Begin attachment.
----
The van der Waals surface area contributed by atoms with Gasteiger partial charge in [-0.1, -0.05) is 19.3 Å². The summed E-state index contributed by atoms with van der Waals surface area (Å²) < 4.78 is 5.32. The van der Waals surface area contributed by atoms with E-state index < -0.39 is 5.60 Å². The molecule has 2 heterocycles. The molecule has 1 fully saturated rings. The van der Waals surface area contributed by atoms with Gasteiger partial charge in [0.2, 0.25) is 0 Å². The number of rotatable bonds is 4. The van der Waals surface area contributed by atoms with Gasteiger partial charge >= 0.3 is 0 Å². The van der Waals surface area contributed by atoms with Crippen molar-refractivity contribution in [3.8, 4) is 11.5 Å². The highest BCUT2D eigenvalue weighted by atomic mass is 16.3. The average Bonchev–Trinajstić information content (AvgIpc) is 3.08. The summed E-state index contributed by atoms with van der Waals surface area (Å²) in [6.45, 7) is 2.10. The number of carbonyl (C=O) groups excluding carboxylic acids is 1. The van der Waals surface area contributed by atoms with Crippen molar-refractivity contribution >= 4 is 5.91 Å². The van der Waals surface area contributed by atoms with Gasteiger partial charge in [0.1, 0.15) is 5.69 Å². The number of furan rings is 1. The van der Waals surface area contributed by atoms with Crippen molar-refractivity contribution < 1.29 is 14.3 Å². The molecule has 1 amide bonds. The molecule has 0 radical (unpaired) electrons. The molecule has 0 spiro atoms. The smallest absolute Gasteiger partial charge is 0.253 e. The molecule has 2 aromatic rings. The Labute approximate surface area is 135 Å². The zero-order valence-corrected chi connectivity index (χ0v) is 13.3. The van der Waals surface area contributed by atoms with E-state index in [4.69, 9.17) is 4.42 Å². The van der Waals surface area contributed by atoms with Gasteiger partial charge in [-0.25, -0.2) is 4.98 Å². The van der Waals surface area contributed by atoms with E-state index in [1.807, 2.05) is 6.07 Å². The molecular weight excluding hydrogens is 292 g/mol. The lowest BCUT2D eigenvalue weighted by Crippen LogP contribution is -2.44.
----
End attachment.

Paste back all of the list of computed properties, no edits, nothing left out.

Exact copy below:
The van der Waals surface area contributed by atoms with Gasteiger partial charge in [-0.1, -0.05) is 19.3 Å². The summed E-state index contributed by atoms with van der Waals surface area (Å²) < 4.78 is 5.32. The van der Waals surface area contributed by atoms with E-state index < -0.39 is 5.60 Å². The molecule has 2 heterocycles. The molecule has 1 fully saturated rings. The van der Waals surface area contributed by atoms with Gasteiger partial charge in [0.2, 0.25) is 0 Å². The number of rotatable bonds is 4. The van der Waals surface area contributed by atoms with Gasteiger partial charge >= 0.3 is 0 Å². The van der Waals surface area contributed by atoms with Crippen molar-refractivity contribution in [3.8, 4) is 11.5 Å². The highest BCUT2D eigenvalue weighted by atomic mass is 16.3. The average Bonchev–Trinajstić information content (AvgIpc) is 3.08. The summed E-state index contributed by atoms with van der Waals surface area (Å²) in [6.45, 7) is 2.10. The number of carbonyl (C=O) groups excluding carboxylic acids is 1. The van der Waals surface area contributed by atoms with Crippen molar-refractivity contribution >= 4 is 5.91 Å². The van der Waals surface area contributed by atoms with Gasteiger partial charge in [0.1, 0.15) is 5.69 Å². The number of furan rings is 1. The van der Waals surface area contributed by atoms with Crippen molar-refractivity contribution < 1.29 is 14.3 Å². The molecule has 1 amide bonds. The molecule has 0 radical (unpaired) electrons. The molecule has 0 spiro atoms. The smallest absolute Gasteiger partial charge is 0.253 e. The molecule has 2 aromatic rings. The Labute approximate surface area is 135 Å². The zero-order valence-corrected chi connectivity index (χ0v) is 13.3. The van der Waals surface area contributed by atoms with E-state index in [4.69, 9.17) is 4.42 Å². The van der Waals surface area contributed by atoms with Gasteiger partial charge in [-0.25, -0.2) is 4.98 Å². The van der Waals surface area contributed by atoms with E-state index in [1.807, 2.05) is 6.07 Å². The molecular weight excluding hydrogens is 292 g/mol. The lowest BCUT2D eigenvalue weighted by Crippen LogP contribution is -2.44.